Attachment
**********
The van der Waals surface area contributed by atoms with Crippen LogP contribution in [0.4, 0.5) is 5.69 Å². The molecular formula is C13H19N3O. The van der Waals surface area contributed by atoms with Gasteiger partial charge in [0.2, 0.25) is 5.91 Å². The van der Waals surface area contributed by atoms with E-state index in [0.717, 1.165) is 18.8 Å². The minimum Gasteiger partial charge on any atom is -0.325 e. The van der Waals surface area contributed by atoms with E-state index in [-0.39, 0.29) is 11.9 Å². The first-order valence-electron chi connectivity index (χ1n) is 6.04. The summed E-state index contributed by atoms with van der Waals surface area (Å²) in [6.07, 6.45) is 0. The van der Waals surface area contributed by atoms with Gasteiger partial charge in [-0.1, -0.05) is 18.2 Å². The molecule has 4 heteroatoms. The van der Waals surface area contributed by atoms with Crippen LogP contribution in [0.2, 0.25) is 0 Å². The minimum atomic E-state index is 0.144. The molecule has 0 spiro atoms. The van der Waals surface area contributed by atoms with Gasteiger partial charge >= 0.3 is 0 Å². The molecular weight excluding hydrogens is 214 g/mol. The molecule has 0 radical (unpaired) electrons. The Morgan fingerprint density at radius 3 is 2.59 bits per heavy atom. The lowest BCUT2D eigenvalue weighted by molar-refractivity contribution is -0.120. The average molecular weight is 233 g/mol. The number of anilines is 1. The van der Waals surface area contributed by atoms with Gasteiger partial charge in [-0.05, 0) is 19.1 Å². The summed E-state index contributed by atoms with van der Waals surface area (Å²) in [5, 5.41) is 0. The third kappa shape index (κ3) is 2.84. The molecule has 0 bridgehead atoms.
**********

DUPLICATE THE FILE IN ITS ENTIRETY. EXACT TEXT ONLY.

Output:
The van der Waals surface area contributed by atoms with Crippen LogP contribution in [0.4, 0.5) is 5.69 Å². The molecular formula is C13H19N3O. The van der Waals surface area contributed by atoms with Gasteiger partial charge in [0.2, 0.25) is 5.91 Å². The van der Waals surface area contributed by atoms with E-state index in [0.717, 1.165) is 18.8 Å². The minimum Gasteiger partial charge on any atom is -0.325 e. The van der Waals surface area contributed by atoms with E-state index in [-0.39, 0.29) is 11.9 Å². The first-order valence-electron chi connectivity index (χ1n) is 6.04. The summed E-state index contributed by atoms with van der Waals surface area (Å²) in [6.07, 6.45) is 0. The van der Waals surface area contributed by atoms with Gasteiger partial charge in [-0.1, -0.05) is 18.2 Å². The molecule has 4 heteroatoms. The van der Waals surface area contributed by atoms with Crippen LogP contribution in [0.2, 0.25) is 0 Å². The minimum atomic E-state index is 0.144. The molecule has 0 spiro atoms. The van der Waals surface area contributed by atoms with Gasteiger partial charge >= 0.3 is 0 Å². The molecular weight excluding hydrogens is 214 g/mol. The molecule has 0 radical (unpaired) electrons. The Morgan fingerprint density at radius 3 is 2.59 bits per heavy atom. The lowest BCUT2D eigenvalue weighted by molar-refractivity contribution is -0.120. The average molecular weight is 233 g/mol. The number of anilines is 1. The van der Waals surface area contributed by atoms with Gasteiger partial charge in [-0.05, 0) is 19.1 Å². The summed E-state index contributed by atoms with van der Waals surface area (Å²) in [5, 5.41) is 0. The third kappa shape index (κ3) is 2.84. The molecule has 0 bridgehead atoms.